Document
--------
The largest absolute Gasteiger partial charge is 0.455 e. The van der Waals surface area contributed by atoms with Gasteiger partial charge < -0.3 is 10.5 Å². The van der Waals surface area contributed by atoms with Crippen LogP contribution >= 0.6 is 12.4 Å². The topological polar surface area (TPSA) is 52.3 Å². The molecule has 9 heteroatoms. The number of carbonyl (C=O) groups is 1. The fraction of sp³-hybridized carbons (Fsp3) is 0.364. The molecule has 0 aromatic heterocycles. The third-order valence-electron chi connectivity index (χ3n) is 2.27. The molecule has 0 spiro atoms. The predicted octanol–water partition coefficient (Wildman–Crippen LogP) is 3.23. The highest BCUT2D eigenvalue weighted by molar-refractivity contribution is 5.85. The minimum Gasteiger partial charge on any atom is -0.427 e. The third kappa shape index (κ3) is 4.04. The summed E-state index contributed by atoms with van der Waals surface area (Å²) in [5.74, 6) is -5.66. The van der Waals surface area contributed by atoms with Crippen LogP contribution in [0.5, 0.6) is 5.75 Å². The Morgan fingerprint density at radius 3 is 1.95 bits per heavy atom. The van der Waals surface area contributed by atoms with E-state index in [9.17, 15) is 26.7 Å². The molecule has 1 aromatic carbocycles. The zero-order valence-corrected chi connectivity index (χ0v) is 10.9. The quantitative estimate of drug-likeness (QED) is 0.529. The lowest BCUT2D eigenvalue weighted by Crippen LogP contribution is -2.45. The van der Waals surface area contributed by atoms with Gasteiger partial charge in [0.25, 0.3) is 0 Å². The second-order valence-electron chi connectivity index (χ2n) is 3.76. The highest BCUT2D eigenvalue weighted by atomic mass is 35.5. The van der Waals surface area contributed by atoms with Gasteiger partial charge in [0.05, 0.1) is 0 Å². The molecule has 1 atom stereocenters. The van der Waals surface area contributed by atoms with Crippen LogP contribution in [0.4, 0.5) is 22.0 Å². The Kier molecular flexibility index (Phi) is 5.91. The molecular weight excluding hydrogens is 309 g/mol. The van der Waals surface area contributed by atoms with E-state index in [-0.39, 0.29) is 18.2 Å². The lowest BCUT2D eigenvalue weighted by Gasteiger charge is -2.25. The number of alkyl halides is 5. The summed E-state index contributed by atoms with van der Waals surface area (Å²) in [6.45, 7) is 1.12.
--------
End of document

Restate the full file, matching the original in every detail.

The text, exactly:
The largest absolute Gasteiger partial charge is 0.455 e. The van der Waals surface area contributed by atoms with Gasteiger partial charge < -0.3 is 10.5 Å². The van der Waals surface area contributed by atoms with Crippen LogP contribution >= 0.6 is 12.4 Å². The topological polar surface area (TPSA) is 52.3 Å². The molecule has 9 heteroatoms. The number of carbonyl (C=O) groups is 1. The fraction of sp³-hybridized carbons (Fsp3) is 0.364. The molecule has 0 aromatic heterocycles. The third-order valence-electron chi connectivity index (χ3n) is 2.27. The molecule has 0 spiro atoms. The predicted octanol–water partition coefficient (Wildman–Crippen LogP) is 3.23. The highest BCUT2D eigenvalue weighted by molar-refractivity contribution is 5.85. The minimum Gasteiger partial charge on any atom is -0.427 e. The third kappa shape index (κ3) is 4.04. The summed E-state index contributed by atoms with van der Waals surface area (Å²) in [5.74, 6) is -5.66. The van der Waals surface area contributed by atoms with Crippen LogP contribution in [0.5, 0.6) is 5.75 Å². The Morgan fingerprint density at radius 3 is 1.95 bits per heavy atom. The van der Waals surface area contributed by atoms with E-state index in [9.17, 15) is 26.7 Å². The molecule has 1 aromatic carbocycles. The zero-order valence-corrected chi connectivity index (χ0v) is 10.9. The quantitative estimate of drug-likeness (QED) is 0.529. The lowest BCUT2D eigenvalue weighted by Crippen LogP contribution is -2.45. The van der Waals surface area contributed by atoms with Gasteiger partial charge in [0.25, 0.3) is 0 Å². The second-order valence-electron chi connectivity index (χ2n) is 3.76. The highest BCUT2D eigenvalue weighted by atomic mass is 35.5. The van der Waals surface area contributed by atoms with Gasteiger partial charge in [0.05, 0.1) is 0 Å². The molecule has 1 atom stereocenters. The van der Waals surface area contributed by atoms with Crippen LogP contribution in [0.4, 0.5) is 22.0 Å². The Kier molecular flexibility index (Phi) is 5.91. The molecular weight excluding hydrogens is 309 g/mol. The van der Waals surface area contributed by atoms with E-state index in [-0.39, 0.29) is 18.2 Å². The lowest BCUT2D eigenvalue weighted by Gasteiger charge is -2.25. The number of alkyl halides is 5. The summed E-state index contributed by atoms with van der Waals surface area (Å²) in [6.45, 7) is 1.12.